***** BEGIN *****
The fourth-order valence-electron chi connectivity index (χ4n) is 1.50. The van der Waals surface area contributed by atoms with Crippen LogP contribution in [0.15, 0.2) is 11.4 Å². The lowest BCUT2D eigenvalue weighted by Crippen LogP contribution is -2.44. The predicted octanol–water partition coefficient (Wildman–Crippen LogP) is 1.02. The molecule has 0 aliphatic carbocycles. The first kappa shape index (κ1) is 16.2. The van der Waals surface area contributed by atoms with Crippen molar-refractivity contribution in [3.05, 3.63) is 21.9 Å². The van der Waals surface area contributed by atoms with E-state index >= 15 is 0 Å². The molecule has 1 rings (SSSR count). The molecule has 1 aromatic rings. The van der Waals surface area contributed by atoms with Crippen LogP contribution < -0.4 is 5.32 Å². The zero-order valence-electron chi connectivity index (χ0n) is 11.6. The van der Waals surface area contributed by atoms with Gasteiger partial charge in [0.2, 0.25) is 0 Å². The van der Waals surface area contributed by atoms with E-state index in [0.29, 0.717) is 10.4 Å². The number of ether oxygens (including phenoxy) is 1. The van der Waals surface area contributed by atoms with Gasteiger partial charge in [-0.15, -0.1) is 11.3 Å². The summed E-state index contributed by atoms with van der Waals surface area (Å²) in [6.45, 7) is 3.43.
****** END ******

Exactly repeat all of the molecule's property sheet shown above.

The fourth-order valence-electron chi connectivity index (χ4n) is 1.50. The van der Waals surface area contributed by atoms with Crippen LogP contribution in [0.15, 0.2) is 11.4 Å². The lowest BCUT2D eigenvalue weighted by Crippen LogP contribution is -2.44. The predicted octanol–water partition coefficient (Wildman–Crippen LogP) is 1.02. The molecule has 0 aliphatic carbocycles. The first kappa shape index (κ1) is 16.2. The van der Waals surface area contributed by atoms with Crippen molar-refractivity contribution in [3.05, 3.63) is 21.9 Å². The van der Waals surface area contributed by atoms with E-state index >= 15 is 0 Å². The molecule has 1 rings (SSSR count). The molecule has 1 aromatic rings. The van der Waals surface area contributed by atoms with Crippen LogP contribution < -0.4 is 5.32 Å². The zero-order valence-electron chi connectivity index (χ0n) is 11.6. The van der Waals surface area contributed by atoms with Gasteiger partial charge in [0.2, 0.25) is 0 Å². The van der Waals surface area contributed by atoms with E-state index in [0.29, 0.717) is 10.4 Å². The number of ether oxygens (including phenoxy) is 1. The van der Waals surface area contributed by atoms with Gasteiger partial charge in [-0.15, -0.1) is 11.3 Å². The summed E-state index contributed by atoms with van der Waals surface area (Å²) in [6.45, 7) is 3.43.